Average JSON
I had always made it a conscious effort to slim down the data that was being sent back and forth in applications I designed, even though this was often not my choice when working at large companies. JSON came along in the midst of all this work and I found it a great way to slim down a lot of the parseable data. A few iOS projects that I started on in 08' I was doing a lot of tracking multiplayer turns moves on a PHP/SQL backend. I was comfortable using JSON and NSDictionaries to convert the data because I could understand how it was being handled on both places. But I did alway prefer to have my classes with their instance variables. I felt like KVO in NSDictionaries was just a long way to get at values in code and made for more lines. I also want to avoid waiting and loading screens, so I separated many requests into small object calls, and take it even further I got on a kick where I would make property names only one or two characters long. If the property name was 'int character_id = 500;' I would hold the value in a temporary NSDictionary to encode the property to {c:500}. Every little bit helps I figure.

Thin Binary Data
This year I have been getting more ambitious about using some Multiplayer GameCenter features, wether it be live games, or turn based games. Now the out of the box features of encoding NSDictionaries to a compatible NSData binary I think leave you somewhere in-between the first to parts of this post. Where you can define small objects maps, but this its coded into a XML like string before its coded to binary. Game data needs to be condense to make a quick round trip in peer to peer or to fit in a maximum size allowed for turn based storage. I've come full circle now to better understand C structs and have come to some pros and cons about using them to transmit game data. What really helped me prepare for the use of C structs as NSData was the GKTank sample. Now if your not entirely sure whats going on in this sample like I once was, then hopefully I can help you understand it.
First you must be comfortable using C structs to define your properties. If you are very used to the way NSObjects and Class in Obj-C act for you when you retain and release, you have to be aware of when you assign a struct you are making copies and may be dealing less in pointers. Lets talk about GKTank tankInfo:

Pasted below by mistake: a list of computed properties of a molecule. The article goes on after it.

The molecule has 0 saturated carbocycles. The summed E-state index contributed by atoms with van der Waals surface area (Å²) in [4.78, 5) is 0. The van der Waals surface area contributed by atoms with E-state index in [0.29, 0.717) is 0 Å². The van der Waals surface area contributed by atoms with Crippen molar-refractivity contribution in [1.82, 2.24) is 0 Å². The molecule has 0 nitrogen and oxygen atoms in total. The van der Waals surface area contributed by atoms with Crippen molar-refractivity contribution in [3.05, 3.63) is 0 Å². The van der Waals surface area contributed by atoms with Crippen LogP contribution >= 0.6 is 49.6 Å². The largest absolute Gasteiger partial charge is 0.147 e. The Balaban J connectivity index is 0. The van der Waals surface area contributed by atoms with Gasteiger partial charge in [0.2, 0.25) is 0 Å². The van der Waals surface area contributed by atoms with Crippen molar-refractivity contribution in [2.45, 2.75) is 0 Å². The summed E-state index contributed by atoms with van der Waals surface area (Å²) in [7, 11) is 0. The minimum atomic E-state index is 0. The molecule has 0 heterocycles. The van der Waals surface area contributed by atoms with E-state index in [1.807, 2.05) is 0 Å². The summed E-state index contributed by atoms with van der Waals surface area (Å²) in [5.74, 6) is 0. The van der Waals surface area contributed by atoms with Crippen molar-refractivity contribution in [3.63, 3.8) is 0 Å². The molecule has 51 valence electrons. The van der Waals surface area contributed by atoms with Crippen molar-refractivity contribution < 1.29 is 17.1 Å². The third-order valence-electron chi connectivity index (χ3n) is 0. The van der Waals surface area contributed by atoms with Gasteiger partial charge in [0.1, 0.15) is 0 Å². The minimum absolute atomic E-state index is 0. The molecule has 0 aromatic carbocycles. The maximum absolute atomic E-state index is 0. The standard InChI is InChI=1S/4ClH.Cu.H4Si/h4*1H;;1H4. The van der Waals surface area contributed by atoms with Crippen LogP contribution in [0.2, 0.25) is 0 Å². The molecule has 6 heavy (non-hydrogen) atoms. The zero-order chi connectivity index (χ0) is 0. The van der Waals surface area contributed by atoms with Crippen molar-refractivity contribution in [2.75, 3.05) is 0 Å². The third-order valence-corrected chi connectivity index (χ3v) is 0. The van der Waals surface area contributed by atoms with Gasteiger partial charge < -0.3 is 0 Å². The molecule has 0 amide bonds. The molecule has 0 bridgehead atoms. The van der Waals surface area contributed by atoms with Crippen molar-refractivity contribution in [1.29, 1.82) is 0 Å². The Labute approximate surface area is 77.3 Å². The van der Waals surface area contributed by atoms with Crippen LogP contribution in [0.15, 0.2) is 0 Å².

typedef struct {
CGPoint tankPreviousPosition;
CGPoint tankPosition;
float tankRotation;
float tankDirection;
} tankInfo;

This struct has four properties, but two are also structs. CGPoint is a C struct that just contains two sub float values. And understanding how this all really boils down in memory helps understand how much data your saving or sending. A float is 4 bytes, this example of struct ultimately consists of 6 floats. 4*6 = 24 bytes to send this struct. Just to compare that point here, the resources out there tell you normally would want to run your NSDictionary through a NSKeyedArchiver which can write to a NSData. An example of this:

    NSDictionary* tank = [NSDictionary dictionaryWithObjectsAndKeys:
                         [NSNumber numberWithFloat:32.f], @"oldx",
                         [NSNumber numberWithFloat:32.f], @"oldy",
                         [NSNumber numberWithFloat:32.f], @"newx",
                         [NSNumber numberWithFloat:32.f], @"newy",
                         [NSNumber numberWithFloat:32.f], @"rot",
                         [NSNumber numberWithFloat:32.f], @"dir", nil];
    NSMutableData *data = [[NSMutableData alloc]init];
    NSKeyedArchiver *archiver = [[NSKeyedArchiver alloc]initForWritingWithMutableData:data];
    [archiver encodeObject:tank forKey:@"theTank"];
    [archiver finishEncoding];

Same six float values, for a total of 436 bytes to hold the values that map the key values. So how do we get the struct into a NSData object so the rest of the Objective-C framework can handle it. NSData has a handy way of making a copy of the binary data of the structure provided we can tell NSData how many bytes the object is.